comments:

This is the system I use, mostly because it's simple enough that I can play it without making mistakes. It uses OPT-I's simple counting system, but eliminates almost all the deviations and the side count. (Eliminating the 6 remaining deviations to make it super-super-simple reduces the power rating by about 3.) The most unusual thing about this system is that the basic strategy is skewed so that higher-count

- and therefore higher-bet - situations are played correctly more
often.

**OPT1-6+6 **

Complexity: 5

Power: 18

submitted by: Jeff Jennings

reference: World's Greatest Black Jack Book
comments:

The OPT-I system with strategy deviations for count values between -6 and +6. The OPT-I system does pretty well despite its very simple counting system.

**OPT1-6+6 W/ ACE**

Complexity: 7

Power: 23

submitted by: Jeff Jennings and Matt Wilding
reference: World's Greatest Black Jack Book
comments:

Same as above except an ace side count is added to increase betting accuracy. The ace side count helps, though its debateable whether it's worth the additional bother and the increased chance of making a mistake.

**REVERE APC**

Complexity: 6

Power: 17

submitted by: Jeff Jennings

reference: Playing BlackJack as a Business
comments:

The Revere Advanced Point Count system is a moderately complex count system with many deviations. I believe that it is considered obsolete in favor of Revere's simpler plus minus system. This analysis sugests that the two systems have about equal power.

**REVERE PM**

Complexity: 3.5

Power: 16

submitted by: Jeff Jennings

reference: Playing BlackJack as a Business
comments:

The Revere Plus Minus system is a simple count system with many strategy deviations. One unusual thing about it is that the deviations are all dependent only on whether the count is plus or minus, thus simplifying the use of the system.

**USTON APC**

Complexity: 10

Power: 22

submitted by: Jeff Jennings

reference: "Million Dollar Blackjack" by Ken Uston
comments:

Uston's advanced point count system uses a very complex counting system, many strategy deviations, and a side count. A simpler version is the Horseshoe strategy described previously.

(According to a rec.gambler the Uston APC system now has available an improved set of strategy deviations. The system evaluated here uses the older set.)

**UTAH 10**

Complexity: 2

Power: 13

submitted by: Steve Jacobs

comments:

The Utah 10 system keeps a "perfect 10" count that allows perfect insurance betting and reasonable betting. An unusual aspect of this system is that a true count - where the count is adjusted to allow for the effect of card depletion - is not needed.

**WONG HIGH-LOW**

Complexity: 5

Power: 19

submitted by: Steve Markowitz

reference: Professional Blackjack by Stanford Wong
comments:

The Wong system uses a simple count system and many strategy deviations. It is similar to OPT-I, though its count assigns a non-zero value to aces.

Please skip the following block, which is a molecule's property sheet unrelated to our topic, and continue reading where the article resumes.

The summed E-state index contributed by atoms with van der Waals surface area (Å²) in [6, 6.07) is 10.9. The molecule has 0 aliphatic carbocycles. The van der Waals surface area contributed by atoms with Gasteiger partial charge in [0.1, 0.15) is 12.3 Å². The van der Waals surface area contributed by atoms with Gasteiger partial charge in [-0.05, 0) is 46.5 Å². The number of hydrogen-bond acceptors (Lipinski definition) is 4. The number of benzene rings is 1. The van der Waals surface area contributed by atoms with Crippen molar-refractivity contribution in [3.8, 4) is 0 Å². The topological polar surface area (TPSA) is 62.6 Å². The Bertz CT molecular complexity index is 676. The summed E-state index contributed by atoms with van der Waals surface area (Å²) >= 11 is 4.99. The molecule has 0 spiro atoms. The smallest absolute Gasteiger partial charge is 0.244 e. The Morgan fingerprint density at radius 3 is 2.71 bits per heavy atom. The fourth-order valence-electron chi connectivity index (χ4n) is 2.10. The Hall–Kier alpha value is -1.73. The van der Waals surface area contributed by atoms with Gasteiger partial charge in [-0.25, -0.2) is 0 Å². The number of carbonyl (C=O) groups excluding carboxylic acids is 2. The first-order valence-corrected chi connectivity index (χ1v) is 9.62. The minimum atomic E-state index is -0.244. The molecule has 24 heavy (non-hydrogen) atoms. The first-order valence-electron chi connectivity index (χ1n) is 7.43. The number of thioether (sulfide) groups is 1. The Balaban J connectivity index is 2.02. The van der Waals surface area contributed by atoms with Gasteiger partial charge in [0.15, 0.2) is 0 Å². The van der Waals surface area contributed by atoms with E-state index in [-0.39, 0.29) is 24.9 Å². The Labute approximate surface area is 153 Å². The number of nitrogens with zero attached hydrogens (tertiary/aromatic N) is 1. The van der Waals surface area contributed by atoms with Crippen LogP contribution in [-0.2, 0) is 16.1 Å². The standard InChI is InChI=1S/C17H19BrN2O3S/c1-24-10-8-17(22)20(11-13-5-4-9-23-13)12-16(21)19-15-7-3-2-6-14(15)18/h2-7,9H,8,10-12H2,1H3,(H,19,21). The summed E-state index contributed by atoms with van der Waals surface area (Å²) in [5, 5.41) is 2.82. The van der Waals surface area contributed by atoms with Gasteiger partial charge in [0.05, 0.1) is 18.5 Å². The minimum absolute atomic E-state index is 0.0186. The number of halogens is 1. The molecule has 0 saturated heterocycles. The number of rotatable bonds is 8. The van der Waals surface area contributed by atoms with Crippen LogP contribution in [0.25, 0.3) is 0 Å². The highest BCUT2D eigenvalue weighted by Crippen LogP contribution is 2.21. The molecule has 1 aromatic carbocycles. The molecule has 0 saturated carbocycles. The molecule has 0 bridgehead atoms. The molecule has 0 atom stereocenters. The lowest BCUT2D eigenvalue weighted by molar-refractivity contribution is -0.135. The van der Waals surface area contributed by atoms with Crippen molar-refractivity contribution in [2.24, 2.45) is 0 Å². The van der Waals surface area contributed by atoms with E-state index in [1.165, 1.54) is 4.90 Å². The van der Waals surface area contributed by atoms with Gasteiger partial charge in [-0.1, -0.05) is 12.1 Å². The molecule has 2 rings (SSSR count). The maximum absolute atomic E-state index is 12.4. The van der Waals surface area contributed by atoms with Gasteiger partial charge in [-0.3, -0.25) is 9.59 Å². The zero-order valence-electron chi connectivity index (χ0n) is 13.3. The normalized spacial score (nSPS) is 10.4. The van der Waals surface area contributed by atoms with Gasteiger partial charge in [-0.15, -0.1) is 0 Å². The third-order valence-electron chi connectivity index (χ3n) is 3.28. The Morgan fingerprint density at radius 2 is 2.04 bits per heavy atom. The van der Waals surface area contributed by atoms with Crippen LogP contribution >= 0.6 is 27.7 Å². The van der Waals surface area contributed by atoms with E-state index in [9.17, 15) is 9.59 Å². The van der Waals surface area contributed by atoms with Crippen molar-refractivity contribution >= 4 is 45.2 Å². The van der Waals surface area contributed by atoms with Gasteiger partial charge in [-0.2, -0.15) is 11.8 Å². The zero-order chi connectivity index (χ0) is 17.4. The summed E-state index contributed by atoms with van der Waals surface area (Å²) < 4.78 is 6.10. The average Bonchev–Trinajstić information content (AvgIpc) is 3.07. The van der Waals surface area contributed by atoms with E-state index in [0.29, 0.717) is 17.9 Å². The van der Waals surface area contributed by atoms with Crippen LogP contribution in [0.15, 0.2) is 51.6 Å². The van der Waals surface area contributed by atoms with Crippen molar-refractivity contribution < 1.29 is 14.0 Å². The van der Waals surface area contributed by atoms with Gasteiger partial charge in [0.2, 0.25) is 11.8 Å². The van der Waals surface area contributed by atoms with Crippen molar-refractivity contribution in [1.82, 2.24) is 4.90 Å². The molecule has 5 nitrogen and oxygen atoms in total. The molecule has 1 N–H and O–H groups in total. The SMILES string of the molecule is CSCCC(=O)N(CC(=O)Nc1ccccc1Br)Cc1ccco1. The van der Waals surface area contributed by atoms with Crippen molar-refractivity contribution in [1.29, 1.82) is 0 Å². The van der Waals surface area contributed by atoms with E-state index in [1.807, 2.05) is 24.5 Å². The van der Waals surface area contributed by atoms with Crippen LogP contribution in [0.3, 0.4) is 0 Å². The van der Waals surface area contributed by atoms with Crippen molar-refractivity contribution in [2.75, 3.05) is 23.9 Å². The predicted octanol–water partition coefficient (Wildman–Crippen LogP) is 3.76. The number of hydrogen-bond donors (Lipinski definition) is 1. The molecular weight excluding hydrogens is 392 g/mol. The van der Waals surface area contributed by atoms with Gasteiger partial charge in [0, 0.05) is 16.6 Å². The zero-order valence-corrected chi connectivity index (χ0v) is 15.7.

3. Conclusions

Remember that 1 power unit = 0.05% of advantage. The system ratings, sorted by simplicity, are:

name complexity power BASIC 0 -5 UTAH 10 2 13 SUPER-SIMPLE OPT-I 2.5 16 REVERE PM 3.5 16 OPT1-6+6 5 18 WONG HIGH-LOW 5 19 HORSESHOE 6 14 REVERE APC 6 17 OPT1-6+6 W/ ACE 7 23 ANDERSON 9.5 16 USTON APC 10 22

Super-simple OPT-I appears best on the low end of complexity. Revere Plus-Minus has similar power, though has many (simple) deviations.

OPT-1 (with most of its deviations and no side count) and Wong High-Low are the best moderate-complexity systems, with similar complexity and power.

At the high end, full-blown OPT-I dominates. Uston's system has similar power but significantly greater complexity.

Personally, after all this I think I'll stick with my super-simple system. I had hoped to find a system of comparable simplicity with greater performance, but the only systems significantly better were much more complicated. I could gain as much as 0.35% theoretical advantage by going to a full blown OPT-1 system, but it would be a big pain and I wouldn't get the full increase anyway because I'd likely make more errors.

A final note. Some blackjack players - especially beginners - don't
appreciate the high level of variance in blackjack. I've noticed that
many rec.gambling craps players think blackjack card counting allows a
player to "grind out" profits, making a few more dollars each hour.
Nothing could be further from the truth. It truly is gambling, it's
just that in the long run you'll win more than you lose. Perfect play
with a solid system will bring you as much as a 1% advantage with the
standard deviation of 1000 hands of blackjack at around 3.5%. This
means that about 1 time in 3 you will LOSE while playing 1000 hands.
**1000 HANDS IS MORE HANDS THAN YOU CAN PLAY IN A FULL DAY, SO MORE THAN**
**1 DAY IN 3 YOU WILL LOSE WHILE PLAYING BLACKJACK WITH A SYSTEM THAT**
**HAS A SIGNIFICANT ADVANTAGE!**

If you've a system that has not been analyzed in this study, feel free to send it to me. When I get more time I'll analyze it and send you the results. If enough people do this, I'll write up another report and post it.

Good Luck!

matt wilding

university of texas at austin

(December 1993)

Q:B19 What counting system is easiest to use? A:B19 (Matt Wilding)

Background: Lots of systems are available. There is an important tradeoff between complexity and theoretical power, as more complex systems are harder to use and more error-prone.

Answer: You pick'em. A rec.gambling study was accomplished that compared different systems, and here a summary of what came out:

Complexity is a subjective measure with guidelines described in the results paper. Power is the integer closest to p/0.05%, where p is the % advantage of the strategy one-on-one in a single deck, dealer hits on soft 17, no DDAS, resplitting-allowed game that's dealt down to 20 cards and using a 1-4 betting spread. 15,000,000 hands guarantee correctness to within 1 point 99% of the time.

name complex power card weights reference A 2 3 4 5 6 7 8 9 X -------------------------------------------------------------------------- BASIC 0 -5 Steve Jacobs UNBALANCED 10 2 13 1 1 1 1 1 1 1 1 1 -2 Steve Jacobs SUPER-SIMPLE OPT-I 2.5 16 1 1 1 1 -1 WGBJB (1) REVERE PM 3.5 16 -1 1 1 1 1 1 -1 PBaaB RED SEVEN 3.5 19 -1 1 1 1 1 1 R:1 -1 BiB OPT1-6+6 5 18 1 1 1 1 -1 WGBJB WONG HIGH-LOW 5 19 -1 1 1 1 1 1 -1 PB ZEN 5 19 -1 1 1 2 2 2 1 -2 BiB HORSESHOE 6 14 1 2 2 3 2 2 1 -1 -3 MDB (2) REVERE APC 6 17 -2 1 2 2 2 2 1 -2 PBaaB OPT1-6+6 W/ ACE 7 23 1 1 1 1 -1 WGBJB ANDERSON 9.5 16 -2 1 1 1 2 1 1 -1 -1 TtToLV USTON APC 10 22 1 2 2 3 2 2 1 -1 -3 MDB

WGBJB: "World's Greatest BlackJack Book" by Humble and Cooper PBaaB: "Playing Blackjack as a Business" by Lawrence Revere BiB: "Blackbelt in Blackjack" by Arnold Snyder PB: "Professional Blackjack" by Stanford Wong TtToLV: "Turning the Tables on Las Vegas" by Ian Anderson MDB: "Million Dollar Blackjack" by Ken Uston (1) with modifications by Matthew Wilding (2) with modifications by Paul C. Kim